module type Show = sig type t val show : t -> string end
module rec I : Show with type t = int = struct include I end

This is basically the same as creating an abstract (pure virtual in OCaml parlance) class and inherit from it, without providing any implementation. However, unlike with classes, where such definition are forbidden and captured during compile time as errors, with modules it is silently accepted and only in runtime we will have an error:

# I.show 42;;
Exception:
File "//toplevel//", line 1, characters 40-46: Undefined recursive module.
Raised at file "camlinternalMod.ml", line 36, characters 33-65
Called from file "toplevel/toploop.ml", line 180, characters 17-56

It depends on your definition of “the same”. They have the same module type, they have the same definition, and from the point of view of Leibniz equality, they are the same. However, they are different objects and basically, they correspond to two different pieces of code. In other words, they are the same as the following functions f1 and f2,

let f1 x y = x + y
let f2 x y = x + y
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Cryptokit has an object interface:

It annoyed me the first time I used it, because I had to learn some
strange syntax that I never use out of cryptokit use cases.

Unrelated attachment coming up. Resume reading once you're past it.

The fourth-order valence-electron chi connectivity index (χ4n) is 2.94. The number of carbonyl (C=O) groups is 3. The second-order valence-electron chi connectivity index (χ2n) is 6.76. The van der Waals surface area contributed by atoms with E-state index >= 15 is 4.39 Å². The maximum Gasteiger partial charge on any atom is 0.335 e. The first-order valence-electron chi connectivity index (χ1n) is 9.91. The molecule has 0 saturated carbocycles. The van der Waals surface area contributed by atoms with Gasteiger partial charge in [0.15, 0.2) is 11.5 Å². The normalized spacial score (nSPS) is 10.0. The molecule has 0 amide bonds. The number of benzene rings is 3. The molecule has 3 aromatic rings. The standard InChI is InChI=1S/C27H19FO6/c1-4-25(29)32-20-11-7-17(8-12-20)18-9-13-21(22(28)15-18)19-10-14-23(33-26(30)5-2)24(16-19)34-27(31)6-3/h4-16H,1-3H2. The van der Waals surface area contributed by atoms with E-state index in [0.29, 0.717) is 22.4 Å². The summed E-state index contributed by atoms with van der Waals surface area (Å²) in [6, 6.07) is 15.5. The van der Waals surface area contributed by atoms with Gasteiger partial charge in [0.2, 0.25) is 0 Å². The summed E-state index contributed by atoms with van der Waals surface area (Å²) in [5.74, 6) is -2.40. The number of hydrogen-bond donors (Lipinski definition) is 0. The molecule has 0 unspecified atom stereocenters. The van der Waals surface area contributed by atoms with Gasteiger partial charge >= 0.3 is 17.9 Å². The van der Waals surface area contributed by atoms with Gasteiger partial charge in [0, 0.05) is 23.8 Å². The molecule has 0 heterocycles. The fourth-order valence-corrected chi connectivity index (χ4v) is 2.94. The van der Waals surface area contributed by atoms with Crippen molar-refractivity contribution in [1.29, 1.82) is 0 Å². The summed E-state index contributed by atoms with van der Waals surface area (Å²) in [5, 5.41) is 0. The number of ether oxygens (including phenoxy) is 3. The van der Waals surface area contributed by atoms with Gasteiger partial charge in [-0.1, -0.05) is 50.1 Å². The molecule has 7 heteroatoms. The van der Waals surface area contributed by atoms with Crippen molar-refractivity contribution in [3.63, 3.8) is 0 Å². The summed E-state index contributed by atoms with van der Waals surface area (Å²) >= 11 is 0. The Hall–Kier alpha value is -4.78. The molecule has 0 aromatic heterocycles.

Sometimes, I wonder if the O in OCaml was not added by someone from the marketing department of INRIA (if there is any). :smiley:

I don’t know why Xavier [urk and DIDIER (Remy)!] &co did it. But I’m glad they did. Marketing counts for something; maybe it counts for a lot. But also: even a lapsed cleric of the Church of Intensional Type Theory (“extensional? Never touch the stuff! It’s sequents all the way down!”) can appreciate that sometimes, you don’t have the time, or the knowledge, or the patience, to craft the precise types you need to solve a problem. In those moments, the O-O features come in really handy.

Yes, it’s pretty fricken’ rare. I can remember only one instance (back in '01) when I needed 'em. but notwithstanding, it would have been a PITA without objects. And sure/sure/sure, I’m completely willing to agree that we could just use first-class modules (or whatever – I’ve never even used a first-class module); but like GADTs, that’s more stuff I have to learn about Ocaml’s type system, to solve my problem.